Bringing React Native to the Web

April 10, 2020 - 7 min read

I want to share my experience and process of rendering a React Native app into a Website. The project does not use Expo and thus might lead to a different outcome. The app is open source and can be found on Github, including Github Actions, automatic deployment and Detox End-to-End tests.


As of 2020, React Native has become a very powerful and widely used way of developing mobile applications. There are many benefits over native app development, like sharing knowledge (React), having access to more developers on the market, sharing code between Android and iOS and more. Downsides may be performance (in some special cases) or debugging. However, these become better and better. Most business use cases do not even need to opt-in for specific platform-native code, but you can.

Some time ago I compared the competitor Flutter against React Native. I would now highlight the benefit of reusing already existing React knowledge and capacity in terms of developers. This is a huge plus, since Flutter's programming language Dart is not as common as JavaScript or TypeScript. I have been working with React Native for 3 years and like the progress and improvements that have been made over the time, also in terms of developer experience.

When it comes to sharing or reusing code between apps and websites, there do not exist many solutions on the market. In terms of Flutter, there is a Flutter Web Support in development. But for React Native, there is a solution called React Native Web. In short, it allows you to render your already existing React Native components to HTML with React DOM.

I was curious about using my already existing app code for a website. After a quick proof-of-concept (example), I came to the conclusion that it makes sense to split my code base into 3 parts: shared, app and web. A way to do that splitting is called monorepo.

React Native Web Result: iOS - Android - Chrome Browser

The result is that you can directly see the result when changing some code. Here, I've just changed the size of an image, for demonstration.


A concept of splitting or separating your code into several smaller packages and collecting it in one repository, is called monorepo. It allows you not just to organize your code better (increases learning curve for new developers), but also to share code in between them.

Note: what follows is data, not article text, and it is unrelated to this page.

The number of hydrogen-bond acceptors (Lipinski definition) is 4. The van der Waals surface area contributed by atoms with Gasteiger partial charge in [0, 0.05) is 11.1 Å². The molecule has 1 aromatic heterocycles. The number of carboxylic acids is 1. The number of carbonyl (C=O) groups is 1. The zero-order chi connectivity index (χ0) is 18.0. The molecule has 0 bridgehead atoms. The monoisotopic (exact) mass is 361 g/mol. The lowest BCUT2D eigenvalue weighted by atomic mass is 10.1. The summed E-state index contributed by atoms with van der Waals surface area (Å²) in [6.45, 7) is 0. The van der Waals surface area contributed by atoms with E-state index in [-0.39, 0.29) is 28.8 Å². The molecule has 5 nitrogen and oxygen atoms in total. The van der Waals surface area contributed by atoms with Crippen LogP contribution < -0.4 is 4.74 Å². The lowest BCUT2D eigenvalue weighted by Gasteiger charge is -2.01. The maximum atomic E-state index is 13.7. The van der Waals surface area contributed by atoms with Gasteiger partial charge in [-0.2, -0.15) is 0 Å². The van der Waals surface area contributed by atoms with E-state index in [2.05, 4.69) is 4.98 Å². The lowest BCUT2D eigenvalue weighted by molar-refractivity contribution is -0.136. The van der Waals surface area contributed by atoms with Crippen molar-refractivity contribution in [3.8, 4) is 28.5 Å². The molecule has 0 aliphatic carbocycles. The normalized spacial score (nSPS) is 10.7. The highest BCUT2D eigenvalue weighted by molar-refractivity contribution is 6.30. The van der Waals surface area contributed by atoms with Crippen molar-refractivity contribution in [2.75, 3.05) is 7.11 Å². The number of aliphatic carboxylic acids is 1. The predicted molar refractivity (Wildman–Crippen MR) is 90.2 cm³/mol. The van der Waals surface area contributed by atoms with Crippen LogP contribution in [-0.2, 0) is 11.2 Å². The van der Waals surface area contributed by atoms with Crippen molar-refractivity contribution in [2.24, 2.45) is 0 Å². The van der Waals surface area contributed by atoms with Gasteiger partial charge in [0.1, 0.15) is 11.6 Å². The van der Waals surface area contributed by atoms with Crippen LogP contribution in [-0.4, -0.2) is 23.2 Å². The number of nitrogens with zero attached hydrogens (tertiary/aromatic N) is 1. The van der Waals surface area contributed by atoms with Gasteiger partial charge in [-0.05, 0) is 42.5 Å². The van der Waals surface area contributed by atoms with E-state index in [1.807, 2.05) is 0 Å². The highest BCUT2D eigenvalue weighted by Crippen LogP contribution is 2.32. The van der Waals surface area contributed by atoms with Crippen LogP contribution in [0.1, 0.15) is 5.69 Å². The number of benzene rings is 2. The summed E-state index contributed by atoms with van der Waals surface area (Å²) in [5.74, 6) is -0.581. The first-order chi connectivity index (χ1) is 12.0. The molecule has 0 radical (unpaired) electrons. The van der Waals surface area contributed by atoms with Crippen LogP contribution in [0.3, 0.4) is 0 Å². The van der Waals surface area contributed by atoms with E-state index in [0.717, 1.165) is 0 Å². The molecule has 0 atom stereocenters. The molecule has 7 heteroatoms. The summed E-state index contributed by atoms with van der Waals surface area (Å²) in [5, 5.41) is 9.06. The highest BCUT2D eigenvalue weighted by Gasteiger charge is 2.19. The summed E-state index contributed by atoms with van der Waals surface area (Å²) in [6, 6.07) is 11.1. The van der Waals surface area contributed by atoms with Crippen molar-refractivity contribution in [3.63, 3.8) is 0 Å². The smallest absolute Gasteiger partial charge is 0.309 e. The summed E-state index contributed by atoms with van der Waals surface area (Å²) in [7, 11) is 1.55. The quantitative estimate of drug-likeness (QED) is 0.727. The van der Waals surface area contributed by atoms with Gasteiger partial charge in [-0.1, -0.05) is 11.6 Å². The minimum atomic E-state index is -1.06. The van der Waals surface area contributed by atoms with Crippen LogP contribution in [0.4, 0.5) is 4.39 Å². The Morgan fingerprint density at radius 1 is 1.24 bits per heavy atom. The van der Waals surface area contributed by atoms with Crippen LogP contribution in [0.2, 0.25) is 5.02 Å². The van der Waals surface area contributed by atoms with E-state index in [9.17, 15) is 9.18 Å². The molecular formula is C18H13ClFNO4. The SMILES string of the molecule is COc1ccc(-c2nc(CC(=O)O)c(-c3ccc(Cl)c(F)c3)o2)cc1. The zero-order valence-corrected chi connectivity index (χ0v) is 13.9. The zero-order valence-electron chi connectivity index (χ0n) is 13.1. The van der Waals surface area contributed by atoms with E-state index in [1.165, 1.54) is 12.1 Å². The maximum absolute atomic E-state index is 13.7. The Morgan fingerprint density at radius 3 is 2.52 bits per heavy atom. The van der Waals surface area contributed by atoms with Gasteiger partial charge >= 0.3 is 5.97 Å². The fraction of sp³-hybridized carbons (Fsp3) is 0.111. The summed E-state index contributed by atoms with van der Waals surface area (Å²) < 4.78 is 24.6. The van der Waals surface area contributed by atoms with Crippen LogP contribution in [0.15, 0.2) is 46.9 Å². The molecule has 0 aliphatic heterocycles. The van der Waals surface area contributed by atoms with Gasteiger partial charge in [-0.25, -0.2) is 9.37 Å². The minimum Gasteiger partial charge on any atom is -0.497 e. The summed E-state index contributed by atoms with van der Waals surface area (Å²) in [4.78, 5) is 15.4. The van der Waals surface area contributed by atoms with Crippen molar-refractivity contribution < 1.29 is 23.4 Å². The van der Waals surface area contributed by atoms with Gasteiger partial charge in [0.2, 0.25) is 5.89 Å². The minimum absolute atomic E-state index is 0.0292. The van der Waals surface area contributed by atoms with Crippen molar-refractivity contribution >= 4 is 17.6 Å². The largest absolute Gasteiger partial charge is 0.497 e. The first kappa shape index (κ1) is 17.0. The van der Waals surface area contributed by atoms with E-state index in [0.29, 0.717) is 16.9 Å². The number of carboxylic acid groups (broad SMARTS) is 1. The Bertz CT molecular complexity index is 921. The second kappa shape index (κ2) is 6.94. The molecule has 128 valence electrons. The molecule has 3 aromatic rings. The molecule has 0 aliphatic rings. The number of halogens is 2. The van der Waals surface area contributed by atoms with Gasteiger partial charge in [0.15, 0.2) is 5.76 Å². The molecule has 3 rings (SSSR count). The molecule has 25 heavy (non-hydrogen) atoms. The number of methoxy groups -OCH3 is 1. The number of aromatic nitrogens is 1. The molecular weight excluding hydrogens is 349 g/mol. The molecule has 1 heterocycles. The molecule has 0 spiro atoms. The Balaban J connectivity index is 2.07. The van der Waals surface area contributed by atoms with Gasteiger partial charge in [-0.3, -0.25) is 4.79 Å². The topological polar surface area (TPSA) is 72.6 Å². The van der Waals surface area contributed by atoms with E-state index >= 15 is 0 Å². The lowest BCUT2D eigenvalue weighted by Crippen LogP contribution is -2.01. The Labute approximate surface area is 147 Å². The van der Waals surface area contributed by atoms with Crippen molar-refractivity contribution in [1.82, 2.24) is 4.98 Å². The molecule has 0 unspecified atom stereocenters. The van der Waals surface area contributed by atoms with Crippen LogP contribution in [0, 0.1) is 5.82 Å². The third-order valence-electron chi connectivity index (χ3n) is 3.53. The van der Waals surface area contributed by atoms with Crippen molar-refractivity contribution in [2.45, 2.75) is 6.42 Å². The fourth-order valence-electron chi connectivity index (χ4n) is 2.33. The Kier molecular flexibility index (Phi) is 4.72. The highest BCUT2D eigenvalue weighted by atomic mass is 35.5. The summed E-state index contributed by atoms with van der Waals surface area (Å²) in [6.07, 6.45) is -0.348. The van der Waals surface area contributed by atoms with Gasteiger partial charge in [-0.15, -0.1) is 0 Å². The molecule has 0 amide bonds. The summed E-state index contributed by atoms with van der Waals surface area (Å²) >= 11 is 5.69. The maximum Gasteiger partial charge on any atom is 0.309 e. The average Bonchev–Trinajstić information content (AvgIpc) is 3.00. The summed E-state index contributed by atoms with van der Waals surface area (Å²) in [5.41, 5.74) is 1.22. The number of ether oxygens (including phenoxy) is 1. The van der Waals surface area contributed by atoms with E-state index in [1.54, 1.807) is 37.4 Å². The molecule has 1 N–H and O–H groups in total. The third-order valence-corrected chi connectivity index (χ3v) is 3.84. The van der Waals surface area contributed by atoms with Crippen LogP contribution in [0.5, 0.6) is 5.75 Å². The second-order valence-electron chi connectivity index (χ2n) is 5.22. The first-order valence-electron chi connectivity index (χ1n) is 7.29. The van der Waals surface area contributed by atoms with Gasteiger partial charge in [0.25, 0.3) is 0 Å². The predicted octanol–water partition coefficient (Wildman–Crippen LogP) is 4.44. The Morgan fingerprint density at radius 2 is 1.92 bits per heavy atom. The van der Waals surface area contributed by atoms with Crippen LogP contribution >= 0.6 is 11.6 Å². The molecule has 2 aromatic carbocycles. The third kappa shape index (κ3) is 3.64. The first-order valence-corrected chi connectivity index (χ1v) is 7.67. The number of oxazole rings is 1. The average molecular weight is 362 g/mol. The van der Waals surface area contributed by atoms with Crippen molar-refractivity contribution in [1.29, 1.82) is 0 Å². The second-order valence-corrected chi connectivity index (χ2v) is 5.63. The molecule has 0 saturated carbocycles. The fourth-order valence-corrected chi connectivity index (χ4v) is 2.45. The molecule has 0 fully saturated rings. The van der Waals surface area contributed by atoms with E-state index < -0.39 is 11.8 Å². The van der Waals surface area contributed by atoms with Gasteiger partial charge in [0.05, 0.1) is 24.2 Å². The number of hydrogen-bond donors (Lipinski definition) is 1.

With a monorepo you can also individually release new versions of a package. For yarn based projects, you can use the yarn workspace solution (as I did), or lerna, which may be an alternative if you use npm.

#1: Prepare your project configuration

First thing is to create the following folders:

  • packages/common
  • packages/web
  • packages/mobile

Then basically move all the code into the mobile package. Each of the three folders represent a repository, so they need to have package.json files with separate names. This applies to the root folder, too. It is quite important to specify these packages as private: true,  at least that you don't accidentally publish one of them. Finally, the root package specify its packages:

"workspaces": {
"packages": [

Adjusting the app's build configuration wasn't very easy, but possible. These were the main problems and strategies I applied because of them:

  • Relative paths in the native project files. With yarn workspaces, node project dependencies/modules are usually hosted in the root node_modules folder. You could work around that with yarn's nohoist option, but I haven't tried it. In my case, the folder depth has changed by two ('../../'). In the end, you need to adjust all relative paths in the gradle files, pbxproj and Podfile. For iOS, I've done that without XCode.
  • React Native build configuration. It might be necessary to change the name of the bundle entry file in relation to your project path. This is due to the fact that the React Native root folder has changed. This is to be adjusted in the android/app/build.gradle and pbxproj file. For iOS, I would rather edit that with XCode (script in the 'Bundle React Native code...' phase).
  • The actual React Native bundler configuration, metro.config.js may also need to change its projectRoot.